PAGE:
Rim Charkani: [00:05:06] So, yeah, I don't think it's it's for everybody for sure. I think it's it's both a personality trait.  It's something that that was, you know, very natural for me. And at the same time, in terms of risk, you mentioned risk. Some people are more risk averse than others. And I see myself rather as a risk taker. I think that nothing comes to you in life if you don't take some risks.  In my case, it was it was you know, for sure it was a risk because I was leaving well-paying job stability and and going into some adventure that that didn't have any, you know, have any revenue for for a long time.  And it was it was certainly a risk, but it was a calculated risk. I kind of knew how much I needed to be able to survive, to be able to live during a certain period of time. And I said to myself, some objective and some deadlines. I also think that it's the earlier you take the risk, it's probably the easiest, the easier it is. I know that I have some friends who are a little bit more advanced in their careers, who are, for example, partners at consulting firms and and who have, you know, when you have a mortgage for like millions of dollars for a house, you can just say, OK, I'm going to leave my job and and, you know, who's going to pay the mortgage. So I think there is there is it was a step in my life where I still didn't have too much to lose in terms of of of stability. But at the same time, I knew that I had to do it now or otherwise might be just too late. So in terms of risk, it's a calculation, I think.  And in terms of personality, it's it's just readiness and you know, what you really want in life and what kind of life you're looking to have, what what kind of impact you're looking to achieve.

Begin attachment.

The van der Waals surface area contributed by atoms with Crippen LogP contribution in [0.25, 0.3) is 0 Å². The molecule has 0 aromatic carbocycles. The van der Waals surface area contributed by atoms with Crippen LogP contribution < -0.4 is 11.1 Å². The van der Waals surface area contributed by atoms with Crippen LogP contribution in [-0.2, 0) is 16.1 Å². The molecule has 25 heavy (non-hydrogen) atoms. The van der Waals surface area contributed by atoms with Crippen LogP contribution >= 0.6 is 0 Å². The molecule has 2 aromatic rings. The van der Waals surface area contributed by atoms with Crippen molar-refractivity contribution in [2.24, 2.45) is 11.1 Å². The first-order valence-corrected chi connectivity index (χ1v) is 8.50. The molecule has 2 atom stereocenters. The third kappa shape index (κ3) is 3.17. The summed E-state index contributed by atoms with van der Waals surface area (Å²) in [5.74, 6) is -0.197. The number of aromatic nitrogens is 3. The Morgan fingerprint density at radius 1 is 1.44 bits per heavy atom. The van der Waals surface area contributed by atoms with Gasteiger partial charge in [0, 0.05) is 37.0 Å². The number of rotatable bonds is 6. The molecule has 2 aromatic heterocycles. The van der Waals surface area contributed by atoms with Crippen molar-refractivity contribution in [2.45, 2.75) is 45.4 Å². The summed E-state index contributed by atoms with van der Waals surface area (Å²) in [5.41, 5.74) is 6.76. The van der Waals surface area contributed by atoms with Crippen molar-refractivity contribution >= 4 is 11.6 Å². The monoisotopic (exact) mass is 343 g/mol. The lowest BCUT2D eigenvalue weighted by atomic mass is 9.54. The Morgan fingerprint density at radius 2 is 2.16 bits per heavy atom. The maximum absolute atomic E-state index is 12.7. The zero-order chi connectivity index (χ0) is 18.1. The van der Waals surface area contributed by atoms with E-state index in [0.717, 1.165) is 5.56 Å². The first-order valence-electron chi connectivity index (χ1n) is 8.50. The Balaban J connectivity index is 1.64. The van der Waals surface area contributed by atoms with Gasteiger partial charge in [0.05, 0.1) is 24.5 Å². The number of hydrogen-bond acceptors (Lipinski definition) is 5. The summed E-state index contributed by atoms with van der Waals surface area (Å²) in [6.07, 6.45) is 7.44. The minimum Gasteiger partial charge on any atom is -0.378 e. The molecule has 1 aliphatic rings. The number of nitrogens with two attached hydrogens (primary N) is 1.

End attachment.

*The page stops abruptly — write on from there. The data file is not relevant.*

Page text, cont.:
Craig Asano: [00:07:29] You know, it's interesting. We often hear on the show and among startup circles that let's let's take the risk. There's a sweet spot in your life. When you have less to lose, you can live off ramen noodles, for example, which brought up the other day. But I have read a number of articles that talked about that that's a fallacy that there's it's only for youthful entrepreneurs that have this extra runway in their life that they can have a couple of failures in the likelihood that their first entrepreneurial venture isn't successful. What about and I think the report was saying, on average, the most successful entrepreneurs were over forty five. I think the sweet spot was around 47-46. What do you think about older entrepreneurs and what they can offer? Do you do you think that there's there's something there that entrepreneurship is for everyone, including older entrepreneurs potentially as they reassess their life and particularly with this new covid environment? Or is it really best suited, as you say, the risk to take that calculated risk when you're younger? What do you think?